“Every year governments attend and host international trade fairs where they can browse stalls selling horrifying torture devices - this secretive trade has gone unregulated for far too long. Torturers around the world have benefited from loose regulations which allow them to access all the latest technologies in inflicting pain and fear,” said Ara Marcen Naval, Deputy Director for Arms Control and Human Rights at Amnesty International.

    Adopting the resolution would be a first step towards creating international laws to ban the trade in equipment which has no other purpose than torture. It would also be a chance to tighten regulations on equipment like batons and tear gas, which are regularly misused to crush peaceful protests. 

    June 27, 2019

    Sri Lanka’s President Maithripala Sirisena must immediately halt his plans to execute four prisoners, Amnesty International said today.

    Amnesty International is shocked by President Sirisena’s announcement that he has signed the execution warrants of four death row prisoners convicted of drug-related crimes, and that they will be hanged in “the near future.”

    While the President has confirmed signing the death warrants, no names have been revealed and no details have been shared about any scheduled executions or information on the cases. The lack of transparency makes it impossible to ascertain whether these prisoners have exhausted clemency appeals or if all safeguards were followed in their conviction or sentencing. There is also no confirmation that the four prisoners, or their families, have been alerted to their imminent execution.

    The executions would be the first time Sri Lanka has implemented the death penalty since 1976.

    June 25, 2019

    Amnesty International has joined a legal case brought by two non-governmental organizations, Equality Now and WAVES, to challenge the Sierra Leonean government’s ban on pregnant girls attending mainstream schools and sitting exams, the organization said today.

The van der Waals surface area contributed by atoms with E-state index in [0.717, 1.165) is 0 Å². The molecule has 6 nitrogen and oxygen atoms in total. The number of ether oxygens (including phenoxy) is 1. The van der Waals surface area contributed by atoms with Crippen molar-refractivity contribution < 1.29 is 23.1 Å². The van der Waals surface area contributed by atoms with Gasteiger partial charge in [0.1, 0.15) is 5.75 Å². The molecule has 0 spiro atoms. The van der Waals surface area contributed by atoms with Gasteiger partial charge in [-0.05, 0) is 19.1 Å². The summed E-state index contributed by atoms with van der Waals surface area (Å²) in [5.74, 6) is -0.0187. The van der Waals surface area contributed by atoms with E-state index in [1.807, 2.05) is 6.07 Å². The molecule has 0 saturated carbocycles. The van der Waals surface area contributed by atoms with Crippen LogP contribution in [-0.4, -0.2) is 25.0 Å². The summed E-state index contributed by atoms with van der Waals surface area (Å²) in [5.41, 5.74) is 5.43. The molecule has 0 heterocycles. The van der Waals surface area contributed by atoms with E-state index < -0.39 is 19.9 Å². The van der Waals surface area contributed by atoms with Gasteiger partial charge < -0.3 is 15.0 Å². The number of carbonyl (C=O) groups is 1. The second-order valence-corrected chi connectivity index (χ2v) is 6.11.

The announcement was made ahead of a hearing at the regional Economic Community of West African States (ECOWAS) Community Court of Justice on 27 June 2019, where the case was initially filed in May 2018.

    “We at Amnesty International believe this ban clearly conflicts with the right to education without discrimination, according to international and regional standards,” said Lucy Claridge, Director of Strategic Litigation at Amnesty International.

    “Courts from South Africa, Zimbabwe to Colombia have already found that such bans violate the rights of women and girls to be treated equally and to receive education. This case represents the first time that a regional court in Africa has considered the issue. It therefore has the potential to impact the situation of pregnant girls outside of Sierra Leone and even beyond the ECOWAS community.”

    June 25, 2019

    Sri Lanka’s President, Maithripala Sirisena, must immediately halt his plans to resume executions for at least 13 prisoners convicted of drug-related crimes, Amnesty International said today.

    Amnesty International is alarmed to learn from media reports that preparations are underway to execute death row prisoners as part of the so-called National Drug Eradication Week, from June 21 – July 1, 2019. The executions would be the first time Sri Lanka has implemented the death penalty since 1976.

    “We are dismayed by these reports that will see Sri Lanka surrender its positive record on the death penalty. Executions will not rid Sri Lanka of drug-related crime. They represent the failure to build a humane society where the protection of life is valued. The last thing that Sri Lanka needs right now is more death in the name of vengeance,” said Biraj Patnaik, South Asia Director at Amnesty International.

    June 25, 2019

    El Salvador’s new government must promote and implement transformative human rights changes that fulfill the nation’s international commitments, said Amnesty International today in a meeting with President Nayib Bukele, who repeatedly vowed to respect human rights.

    “We met with President Nayib Bukele to express to him our concerns about the grave human rights situation in El Salvador. We hope that his government will address these great challenges with determination and adopt without delay the changes the country needs to make human rights a reality,” said Erika Guevara-Rosas, Americas director at Amnesty International.